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From Transistors to Microprocessors: This Classic Arcade Game Was the First and Last of a Generation

gun fight 2 player instructions

You can play one of the most historically significant video games right now at The Franklin Institute!

Gun Fight represents not only a turning point in video game history, but also in computer science history.

Gun Fight was released in the United States in November 1975 and, earlier that year in Japan and Europe as Western Gun. While Western Gun used simple integrated circuits, Gun Fight was the very first commercially available arcade game to use a microprocessor, the Intel 8080. That same chip would also power the blockbuster game Space Invaders.

So, what does that mean? A microprocessor is a computer processor that incorporates almost all of the main functions of a computer on a single integrated circuit. Before the microprocessor, computers were composed of sets of simple integrated circuits --  anywhere from tens of circuits to up to a quarter million! The original Pong game used 66 integrated circuits, and Western Gun probably used many more.  

In computer history, Western Gun is part of the Third Generation of Computers, which relied on the invention of the integrated circuit. This era followed the First Generation, which utilized vacuum tubes, and the Second Generation, which incorporated transistors. The U.S. release of the very same game, under the name Gun Fight, is part of the Fourth Generation of Computers, based on the use of microprocessors.

Other Gun Fight/Western Gun Firsts:

  • * First commercially available arcade game to feature to depict human-to-human combat and death (as well as depict a real gun)
     
  • * First commercially available arcade game to feature game characters and fragments of story through its visual presentation, marking the beginning of cinematic elements in game
     
  • * First commercially available arcade game to feature a  short music tune
     
  • * First commercially available “lawbreaking” arcade game
     


VIDEO GAME TECH GLOSSARY

Circuit
A circuit is the path or loop through which electricity flows. A very basic example of a circuit is a light switch. When the switch is on, the loop is closed and electricity flows through the light bulb. When the switch is off, the loop is broken (or “open”), and the electrical current doesn’t flow through the light bulb.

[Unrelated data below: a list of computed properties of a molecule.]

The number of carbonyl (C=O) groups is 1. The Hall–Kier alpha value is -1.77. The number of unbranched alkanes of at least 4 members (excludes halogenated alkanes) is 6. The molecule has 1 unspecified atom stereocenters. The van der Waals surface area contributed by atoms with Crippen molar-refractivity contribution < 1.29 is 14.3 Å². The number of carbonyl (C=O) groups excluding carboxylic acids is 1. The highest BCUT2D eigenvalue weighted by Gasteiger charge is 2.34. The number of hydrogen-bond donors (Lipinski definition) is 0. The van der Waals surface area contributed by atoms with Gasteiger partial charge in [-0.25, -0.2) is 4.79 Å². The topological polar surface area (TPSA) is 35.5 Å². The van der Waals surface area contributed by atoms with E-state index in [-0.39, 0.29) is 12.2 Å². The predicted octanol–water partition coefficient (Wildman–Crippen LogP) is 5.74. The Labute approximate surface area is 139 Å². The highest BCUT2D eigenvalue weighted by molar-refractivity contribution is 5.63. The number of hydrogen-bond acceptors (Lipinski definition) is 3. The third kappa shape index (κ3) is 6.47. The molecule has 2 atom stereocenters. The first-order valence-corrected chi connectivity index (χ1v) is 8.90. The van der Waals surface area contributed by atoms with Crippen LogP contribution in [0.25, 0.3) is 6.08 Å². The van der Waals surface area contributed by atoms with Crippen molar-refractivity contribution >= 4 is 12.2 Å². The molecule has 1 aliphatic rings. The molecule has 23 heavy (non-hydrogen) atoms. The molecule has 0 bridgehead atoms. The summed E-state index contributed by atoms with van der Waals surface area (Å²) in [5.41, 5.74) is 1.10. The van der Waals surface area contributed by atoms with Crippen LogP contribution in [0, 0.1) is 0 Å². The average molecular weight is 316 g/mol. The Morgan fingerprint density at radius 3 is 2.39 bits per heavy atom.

Transistor
A transistor is essentially a switch. It can turn electricity on or off, and it can amplify electrical current. If you want to create a simple circuit, such as a light switch, you don’t need a transistor, because the operator will manually flip the switch into either the on or off position. A transistor allows you to flip the switch using only a tiny amount of energy. Transistors can be very small, and are controlled electronically. A series of transistors can be used to build more complex machines than those possible with simple circuits. Imagine trying to control a machine by manually flipping dozens, hundreds or thousands of switches. Transistors, set up in various configurations, are essential building blocks for more complex electronic machines.  

Integrated Circuits
An integrated circuit (or microchip) is one small piece of material that is composed many interconnected transistors, as well as resistors to limit the flow of electricity, and capacitors to store energy. Integrated circuits can be used for timers, counters, and to store data (“memory”) in a computer, among other things.

 



Read More: The Golden Age of Video Games in Game Masters: The Exhibition 
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July 6, 2018, 09:45am

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Aaron Miller

Aaron Miller is Senior Producer, Digital Media at The Franklin Institute science museum in Philadelphia. He has been creating digital experiences for museums for over fifteen years.

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